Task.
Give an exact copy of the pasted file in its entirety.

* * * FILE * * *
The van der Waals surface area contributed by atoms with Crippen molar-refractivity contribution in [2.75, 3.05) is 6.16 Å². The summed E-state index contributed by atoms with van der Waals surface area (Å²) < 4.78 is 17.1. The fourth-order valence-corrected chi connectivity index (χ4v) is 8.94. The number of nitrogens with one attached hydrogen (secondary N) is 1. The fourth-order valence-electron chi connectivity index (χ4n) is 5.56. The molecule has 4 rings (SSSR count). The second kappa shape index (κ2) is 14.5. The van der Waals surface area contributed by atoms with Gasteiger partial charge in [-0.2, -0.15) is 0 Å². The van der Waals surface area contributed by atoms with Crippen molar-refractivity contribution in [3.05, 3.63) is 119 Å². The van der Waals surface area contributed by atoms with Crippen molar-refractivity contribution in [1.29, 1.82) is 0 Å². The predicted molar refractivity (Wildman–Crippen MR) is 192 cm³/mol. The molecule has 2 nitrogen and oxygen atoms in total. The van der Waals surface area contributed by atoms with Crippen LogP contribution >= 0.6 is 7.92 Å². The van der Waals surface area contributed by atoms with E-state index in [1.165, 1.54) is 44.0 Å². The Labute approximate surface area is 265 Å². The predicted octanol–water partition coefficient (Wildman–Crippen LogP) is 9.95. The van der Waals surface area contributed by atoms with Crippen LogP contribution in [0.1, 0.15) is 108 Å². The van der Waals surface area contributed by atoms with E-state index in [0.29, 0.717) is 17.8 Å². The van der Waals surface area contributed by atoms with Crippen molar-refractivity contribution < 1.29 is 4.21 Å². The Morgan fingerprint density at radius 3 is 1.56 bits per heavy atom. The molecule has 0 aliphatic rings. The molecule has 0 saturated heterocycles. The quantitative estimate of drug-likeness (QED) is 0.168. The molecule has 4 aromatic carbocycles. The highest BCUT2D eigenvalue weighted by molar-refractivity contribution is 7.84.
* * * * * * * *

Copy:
The van der Waals surface area contributed by atoms with Crippen molar-refractivity contribution in [2.75, 3.05) is 6.16 Å². The summed E-state index contributed by atoms with van der Waals surface area (Å²) < 4.78 is 17.1. The fourth-order valence-corrected chi connectivity index (χ4v) is 8.94. The number of nitrogens with one attached hydrogen (secondary N) is 1. The fourth-order valence-electron chi connectivity index (χ4n) is 5.56. The molecule has 4 rings (SSSR count). The second kappa shape index (κ2) is 14.5. The van der Waals surface area contributed by atoms with Gasteiger partial charge in [-0.2, -0.15) is 0 Å². The van der Waals surface area contributed by atoms with Crippen molar-refractivity contribution in [3.05, 3.63) is 119 Å². The van der Waals surface area contributed by atoms with Crippen molar-refractivity contribution in [1.29, 1.82) is 0 Å². The predicted molar refractivity (Wildman–Crippen MR) is 192 cm³/mol. The molecule has 2 nitrogen and oxygen atoms in total. The van der Waals surface area contributed by atoms with Crippen LogP contribution >= 0.6 is 7.92 Å². The van der Waals surface area contributed by atoms with E-state index in [1.165, 1.54) is 44.0 Å². The Labute approximate surface area is 265 Å². The predicted octanol–water partition coefficient (Wildman–Crippen LogP) is 9.95. The van der Waals surface area contributed by atoms with Crippen LogP contribution in [0.1, 0.15) is 108 Å². The van der Waals surface area contributed by atoms with E-state index in [0.29, 0.717) is 17.8 Å². The van der Waals surface area contributed by atoms with Crippen molar-refractivity contribution < 1.29 is 4.21 Å². The Morgan fingerprint density at radius 3 is 1.56 bits per heavy atom. The molecule has 0 aliphatic rings. The molecule has 0 saturated heterocycles. The quantitative estimate of drug-likeness (QED) is 0.168. The molecule has 4 aromatic carbocycles. The highest BCUT2D eigenvalue weighted by molar-refractivity contribution is 7.84.